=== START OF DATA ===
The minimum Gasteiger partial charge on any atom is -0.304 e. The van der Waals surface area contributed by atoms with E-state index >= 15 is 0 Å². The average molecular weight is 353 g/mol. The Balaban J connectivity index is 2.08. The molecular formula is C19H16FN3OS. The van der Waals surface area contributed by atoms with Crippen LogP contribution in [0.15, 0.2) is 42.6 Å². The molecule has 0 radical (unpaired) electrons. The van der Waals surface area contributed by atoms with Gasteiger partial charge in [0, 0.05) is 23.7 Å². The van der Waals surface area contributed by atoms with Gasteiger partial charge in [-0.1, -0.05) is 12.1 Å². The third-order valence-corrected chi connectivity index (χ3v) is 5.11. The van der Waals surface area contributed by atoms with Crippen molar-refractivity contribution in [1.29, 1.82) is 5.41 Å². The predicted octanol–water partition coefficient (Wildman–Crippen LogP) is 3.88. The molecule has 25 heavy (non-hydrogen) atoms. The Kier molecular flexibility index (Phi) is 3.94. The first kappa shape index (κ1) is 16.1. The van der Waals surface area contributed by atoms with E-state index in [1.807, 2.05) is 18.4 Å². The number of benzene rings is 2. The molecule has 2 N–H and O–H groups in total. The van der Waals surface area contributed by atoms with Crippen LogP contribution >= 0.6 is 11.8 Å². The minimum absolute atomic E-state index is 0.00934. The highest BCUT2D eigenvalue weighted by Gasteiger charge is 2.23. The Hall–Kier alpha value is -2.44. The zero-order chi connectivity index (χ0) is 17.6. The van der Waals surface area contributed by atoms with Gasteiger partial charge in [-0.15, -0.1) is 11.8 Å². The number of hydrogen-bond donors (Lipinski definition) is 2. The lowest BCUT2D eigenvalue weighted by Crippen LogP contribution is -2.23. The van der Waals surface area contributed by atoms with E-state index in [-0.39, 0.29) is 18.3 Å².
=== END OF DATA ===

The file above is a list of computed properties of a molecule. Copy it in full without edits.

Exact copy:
The minimum Gasteiger partial charge on any atom is -0.304 e. The van der Waals surface area contributed by atoms with E-state index >= 15 is 0 Å². The average molecular weight is 353 g/mol. The Balaban J connectivity index is 2.08. The molecular formula is C19H16FN3OS. The van der Waals surface area contributed by atoms with Crippen LogP contribution in [0.15, 0.2) is 42.6 Å². The molecule has 0 radical (unpaired) electrons. The van der Waals surface area contributed by atoms with Gasteiger partial charge in [0, 0.05) is 23.7 Å². The van der Waals surface area contributed by atoms with Gasteiger partial charge in [-0.1, -0.05) is 12.1 Å². The third-order valence-corrected chi connectivity index (χ3v) is 5.11. The van der Waals surface area contributed by atoms with Crippen molar-refractivity contribution in [1.29, 1.82) is 5.41 Å². The predicted octanol–water partition coefficient (Wildman–Crippen LogP) is 3.88. The molecule has 25 heavy (non-hydrogen) atoms. The Kier molecular flexibility index (Phi) is 3.94. The first kappa shape index (κ1) is 16.1. The van der Waals surface area contributed by atoms with E-state index in [1.807, 2.05) is 18.4 Å². The number of benzene rings is 2. The molecule has 2 N–H and O–H groups in total. The van der Waals surface area contributed by atoms with Crippen LogP contribution >= 0.6 is 11.8 Å². The minimum absolute atomic E-state index is 0.00934. The highest BCUT2D eigenvalue weighted by Gasteiger charge is 2.23. The Hall–Kier alpha value is -2.44. The zero-order chi connectivity index (χ0) is 17.6. The van der Waals surface area contributed by atoms with Gasteiger partial charge in [-0.15, -0.1) is 11.8 Å². The number of hydrogen-bond donors (Lipinski definition) is 2. The lowest BCUT2D eigenvalue weighted by Crippen LogP contribution is -2.23. The van der Waals surface area contributed by atoms with E-state index in [-0.39, 0.29) is 18.3 Å².